Develop Personal Style: Using Pinterest To Create A Style Moodboard

How to use pinterest to develop your personal style | Creating a personal style


I’m sitting in a café at the moment in jeans, a tucked in long-sleeve thermal and a thick woolly knit that has pom poms on it. I sound like a piñata, but if you saw me you would think there’s just the right amount of pom poms on this jumper to not want to whack me with a stick.

Myself and many of the lovely staff in Sydney City have all been waiting for the cold weather to arrive and as I write this, it’s a chilly 15 degrees. I am in heaven. Now, you may be on the other side of the world right now, reading this and thinking – that’s what cold is to you? Yes, this is cold for us, it does get colder too, but not by that much.

clothing care tips and wardrobe makeover advice from personal stylist, Alarna Hope

It did get me thinking about winter style though and how I hear from many of my clients that prefer to shop in winter that finding a winter style that doesn’t make them feel frumpy can be hard when they’re shopping alone.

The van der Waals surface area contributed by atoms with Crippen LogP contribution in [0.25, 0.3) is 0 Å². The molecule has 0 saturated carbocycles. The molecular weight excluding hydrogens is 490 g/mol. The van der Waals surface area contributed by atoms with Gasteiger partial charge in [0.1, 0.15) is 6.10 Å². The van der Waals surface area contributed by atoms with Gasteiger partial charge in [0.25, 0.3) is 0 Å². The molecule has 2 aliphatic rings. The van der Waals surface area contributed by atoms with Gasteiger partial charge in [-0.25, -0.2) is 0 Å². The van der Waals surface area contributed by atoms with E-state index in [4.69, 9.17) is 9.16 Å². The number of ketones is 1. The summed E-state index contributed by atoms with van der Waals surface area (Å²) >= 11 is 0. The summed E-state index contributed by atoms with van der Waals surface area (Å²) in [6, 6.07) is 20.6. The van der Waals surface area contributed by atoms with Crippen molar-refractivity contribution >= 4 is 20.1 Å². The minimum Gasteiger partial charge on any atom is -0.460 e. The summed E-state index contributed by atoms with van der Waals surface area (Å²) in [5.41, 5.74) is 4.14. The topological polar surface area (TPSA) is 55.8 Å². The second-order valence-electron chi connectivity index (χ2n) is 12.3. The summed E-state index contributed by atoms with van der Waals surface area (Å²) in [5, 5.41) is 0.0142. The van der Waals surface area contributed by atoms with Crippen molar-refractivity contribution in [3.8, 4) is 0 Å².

As you’ve all heard me go on and on about it before, a good shop for the season starts with a knowing what your style is and cleaning out your wardrobe before you go so you don’t double up on anything. I realised, I’ve written about styling on here so much, but haven’t really gone into much detail about how I get my clients prepped for a session of shopping. Which is nuts! So today, that’s what we’re chatting about.

Pinterest is my favourite website ever, it’s like google images for fashion, food, lifestyle, small business and interiors. It’s the tool I use to create mood boards for my clients to base their style off before they shop. You can now create sub-boards too which is like folders inside folders and I love it. This means you can ‘pin’ (the term used to save images to your board) images to folders dedicated to particular parts of your wardrobe, like WINTER!